Best-selling journalist Antony Loewenstein trav­els across Afghanistan, Pakistan, Haiti, Papua New Guinea, the United States, Britain, Greece, and Australia to witness the reality of disaster capitalism. He discovers how companies such as G4S, Serco, and Halliburton cash in on or­ganized misery in a hidden world of privatized detention centers, militarized private security, aid profiteering, and destructive mining.

Disaster has become big business. Talking to immigrants stuck in limbo in Britain or visiting immigration centers in America, Loewenstein maps the secret networks formed to help cor­porations bleed what profits they can from economic crisis. He debates with Western contractors in Afghanistan, meets the locals in post-earthquake Haiti, and in Greece finds a country at the mercy of vulture profiteers. In Papua New Guinea, he sees a local commu­nity forced to rebel against predatory resource companies and NGOs.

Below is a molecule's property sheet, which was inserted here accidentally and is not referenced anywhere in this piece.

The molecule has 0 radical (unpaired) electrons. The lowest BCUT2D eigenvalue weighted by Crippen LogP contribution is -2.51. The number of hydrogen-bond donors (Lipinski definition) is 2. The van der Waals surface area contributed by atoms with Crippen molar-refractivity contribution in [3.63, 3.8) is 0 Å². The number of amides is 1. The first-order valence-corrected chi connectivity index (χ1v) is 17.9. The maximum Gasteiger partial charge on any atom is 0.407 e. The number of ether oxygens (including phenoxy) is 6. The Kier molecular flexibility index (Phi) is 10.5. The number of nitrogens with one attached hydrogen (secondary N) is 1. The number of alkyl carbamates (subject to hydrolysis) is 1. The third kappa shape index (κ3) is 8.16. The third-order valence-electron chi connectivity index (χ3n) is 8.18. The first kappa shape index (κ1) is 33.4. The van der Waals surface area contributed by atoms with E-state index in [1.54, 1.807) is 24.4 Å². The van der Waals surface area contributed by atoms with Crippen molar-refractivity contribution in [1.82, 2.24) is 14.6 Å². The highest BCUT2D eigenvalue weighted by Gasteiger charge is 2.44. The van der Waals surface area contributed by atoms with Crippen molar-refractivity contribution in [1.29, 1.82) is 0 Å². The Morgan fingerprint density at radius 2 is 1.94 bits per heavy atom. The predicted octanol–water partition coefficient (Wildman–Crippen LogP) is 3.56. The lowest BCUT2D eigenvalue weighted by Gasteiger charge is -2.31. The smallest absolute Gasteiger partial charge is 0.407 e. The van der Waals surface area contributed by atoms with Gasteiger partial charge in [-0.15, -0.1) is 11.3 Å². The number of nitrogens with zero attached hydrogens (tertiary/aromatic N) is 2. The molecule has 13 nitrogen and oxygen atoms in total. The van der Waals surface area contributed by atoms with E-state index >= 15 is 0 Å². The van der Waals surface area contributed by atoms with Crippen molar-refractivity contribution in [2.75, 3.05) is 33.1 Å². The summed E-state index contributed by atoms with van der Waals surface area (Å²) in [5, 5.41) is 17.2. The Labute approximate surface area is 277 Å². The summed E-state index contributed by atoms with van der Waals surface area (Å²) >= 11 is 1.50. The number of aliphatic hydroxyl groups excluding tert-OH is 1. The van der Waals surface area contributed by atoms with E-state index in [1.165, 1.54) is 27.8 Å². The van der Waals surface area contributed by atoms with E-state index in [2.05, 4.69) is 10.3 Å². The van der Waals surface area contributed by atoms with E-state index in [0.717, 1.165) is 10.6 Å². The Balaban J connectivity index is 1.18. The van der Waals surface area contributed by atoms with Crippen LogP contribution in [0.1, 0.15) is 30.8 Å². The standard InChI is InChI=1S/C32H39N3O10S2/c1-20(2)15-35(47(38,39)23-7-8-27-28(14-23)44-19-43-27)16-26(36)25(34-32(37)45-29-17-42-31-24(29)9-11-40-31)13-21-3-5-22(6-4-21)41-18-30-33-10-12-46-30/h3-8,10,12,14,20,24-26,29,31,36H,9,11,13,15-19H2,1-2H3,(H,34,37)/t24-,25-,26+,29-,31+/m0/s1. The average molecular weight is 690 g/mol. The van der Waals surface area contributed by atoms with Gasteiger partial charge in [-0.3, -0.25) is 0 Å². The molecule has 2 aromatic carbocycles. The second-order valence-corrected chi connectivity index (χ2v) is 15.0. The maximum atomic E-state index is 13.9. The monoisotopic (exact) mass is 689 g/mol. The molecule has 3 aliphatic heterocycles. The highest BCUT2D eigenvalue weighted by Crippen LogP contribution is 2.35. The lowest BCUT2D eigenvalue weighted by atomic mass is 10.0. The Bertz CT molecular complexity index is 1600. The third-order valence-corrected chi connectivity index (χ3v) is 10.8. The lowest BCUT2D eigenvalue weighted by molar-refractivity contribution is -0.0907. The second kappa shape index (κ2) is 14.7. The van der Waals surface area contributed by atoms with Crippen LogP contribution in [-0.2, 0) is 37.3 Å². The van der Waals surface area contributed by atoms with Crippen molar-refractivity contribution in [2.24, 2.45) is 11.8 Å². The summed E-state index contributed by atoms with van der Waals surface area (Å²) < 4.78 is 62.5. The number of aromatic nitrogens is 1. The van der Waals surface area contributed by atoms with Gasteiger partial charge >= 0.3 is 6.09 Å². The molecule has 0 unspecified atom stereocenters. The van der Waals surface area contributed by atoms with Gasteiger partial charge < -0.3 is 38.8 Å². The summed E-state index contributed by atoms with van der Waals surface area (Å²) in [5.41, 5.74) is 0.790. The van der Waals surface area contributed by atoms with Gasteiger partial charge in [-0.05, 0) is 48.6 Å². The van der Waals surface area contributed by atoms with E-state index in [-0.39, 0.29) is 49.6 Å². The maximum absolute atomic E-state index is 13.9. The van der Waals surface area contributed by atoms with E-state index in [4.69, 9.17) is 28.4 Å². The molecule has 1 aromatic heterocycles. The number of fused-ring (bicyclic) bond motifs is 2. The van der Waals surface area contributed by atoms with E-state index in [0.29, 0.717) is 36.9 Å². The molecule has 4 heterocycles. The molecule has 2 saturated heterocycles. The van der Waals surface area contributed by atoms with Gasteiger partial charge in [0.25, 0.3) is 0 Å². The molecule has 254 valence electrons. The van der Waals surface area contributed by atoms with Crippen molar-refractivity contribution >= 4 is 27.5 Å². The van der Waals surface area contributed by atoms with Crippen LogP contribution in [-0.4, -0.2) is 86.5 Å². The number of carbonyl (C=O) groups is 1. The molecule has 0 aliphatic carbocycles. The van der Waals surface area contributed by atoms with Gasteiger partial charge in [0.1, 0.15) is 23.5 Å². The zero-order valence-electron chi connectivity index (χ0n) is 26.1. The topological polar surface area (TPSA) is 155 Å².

What emerges through Loewenstein’s re­porting is a dark history of multinational corpo­rations that, with the aid of media and political elites, have grown more powerful than national governments. In the twenty-first century, the vulnerable have become the world’s most valu­able commodity. Disaster Capitalism is published by Verso in 2015 and in paperback in January 2017.